Magazine article Times Educational Supplement

Why FE Is in Danger of Being a 'Museum Piece'

Magazine article Times Educational Supplement

Why FE Is in Danger of Being a 'Museum Piece'

Article excerpt

Embrace digital change or get stuck in the past, technologist warns

The further education sector must change its attitude to technology or risk becoming a "museum piece", according to a leading technologist.

Bob Harrison, a key member of the Further Education Learning Technology Action Group (Feltag), told TES that colleges should sell off "half-empty" buildings and invest in digital technology if they want to stay relevant for their students.

Mr Harrison spoke out after the government's response to Feltag's recommendations on how technology should be used to transform learning. The group said it was vital for the sector to keep abreast of rapidly accelerating change, and called for more online and remote learning as well as significant investment to improve the knowledge and skills of the workforce.

The government responded positively, pledging that all publicly funded FE courses would have an online element in future, and encouraging the Education and Training Foundation and digital charity Jisc to spend more of their resources on training the workforce to make better use of technology.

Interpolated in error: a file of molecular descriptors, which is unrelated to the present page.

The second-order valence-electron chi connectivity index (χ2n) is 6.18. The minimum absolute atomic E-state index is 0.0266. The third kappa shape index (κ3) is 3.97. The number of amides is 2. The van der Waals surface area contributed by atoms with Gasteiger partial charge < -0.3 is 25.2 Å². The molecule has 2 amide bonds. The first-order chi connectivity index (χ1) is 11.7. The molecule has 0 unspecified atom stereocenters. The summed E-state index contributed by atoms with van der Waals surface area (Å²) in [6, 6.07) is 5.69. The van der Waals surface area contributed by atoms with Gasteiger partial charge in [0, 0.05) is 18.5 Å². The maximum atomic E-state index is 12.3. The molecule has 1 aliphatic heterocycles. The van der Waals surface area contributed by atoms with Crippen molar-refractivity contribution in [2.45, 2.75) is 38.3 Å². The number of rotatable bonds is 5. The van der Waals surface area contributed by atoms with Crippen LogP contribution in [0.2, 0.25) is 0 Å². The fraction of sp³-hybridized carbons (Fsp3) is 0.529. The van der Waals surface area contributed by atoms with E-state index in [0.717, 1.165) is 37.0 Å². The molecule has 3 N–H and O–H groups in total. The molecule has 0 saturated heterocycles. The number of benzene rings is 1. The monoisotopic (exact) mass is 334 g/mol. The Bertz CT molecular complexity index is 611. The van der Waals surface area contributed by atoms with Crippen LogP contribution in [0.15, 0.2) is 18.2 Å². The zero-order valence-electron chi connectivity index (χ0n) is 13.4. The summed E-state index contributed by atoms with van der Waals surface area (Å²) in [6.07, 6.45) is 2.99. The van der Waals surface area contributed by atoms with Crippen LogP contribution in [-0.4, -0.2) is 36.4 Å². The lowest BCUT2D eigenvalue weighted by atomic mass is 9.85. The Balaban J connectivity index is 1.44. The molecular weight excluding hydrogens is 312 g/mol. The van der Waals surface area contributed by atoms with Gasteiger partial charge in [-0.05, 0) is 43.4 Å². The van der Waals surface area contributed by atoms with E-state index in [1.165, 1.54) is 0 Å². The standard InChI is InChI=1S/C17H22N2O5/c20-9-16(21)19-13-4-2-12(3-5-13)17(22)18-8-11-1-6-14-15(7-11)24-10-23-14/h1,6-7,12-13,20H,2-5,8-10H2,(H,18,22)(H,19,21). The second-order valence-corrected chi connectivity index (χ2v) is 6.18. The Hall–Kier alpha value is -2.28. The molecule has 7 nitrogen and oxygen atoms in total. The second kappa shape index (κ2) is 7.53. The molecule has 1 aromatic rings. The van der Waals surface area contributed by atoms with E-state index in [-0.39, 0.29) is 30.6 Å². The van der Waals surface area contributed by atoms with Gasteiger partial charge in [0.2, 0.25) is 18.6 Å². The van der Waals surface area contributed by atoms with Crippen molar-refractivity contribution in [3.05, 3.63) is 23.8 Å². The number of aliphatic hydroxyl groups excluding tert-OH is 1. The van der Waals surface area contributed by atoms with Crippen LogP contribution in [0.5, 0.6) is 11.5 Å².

But Mr Harrison, education adviser to Toshiba, told TES that Feltag's suggestions were less about technology than changing attitudes. "Young people use technology in every other aspect of their life but are not allowed to use it in learning," he said. "If that mindset prevails in FE, what we will end up with is a museum piece, a historical model of how learning used to be."

Mr Harrison urged colleges to halt their large capital projects and refocus their spending. "Technology is a better investment for colleges than buildings," he said. "We need learning spaces but do we need these big palaces that are empty for half the year?

"Students of the future aren't going to want to travel 15 miles to listen to someone talk through a presentation when they can learn remotely via video link and download the presentation.

"Don't build any more buildings, sell off the ones that are half-empty and make sure every student on your programmes has a device and access to decent wi-fi."

Mr Harrison's comments echo the findings of a recent report by the Gazelle Colleges Group and technology firms Microsoft and Intel. …

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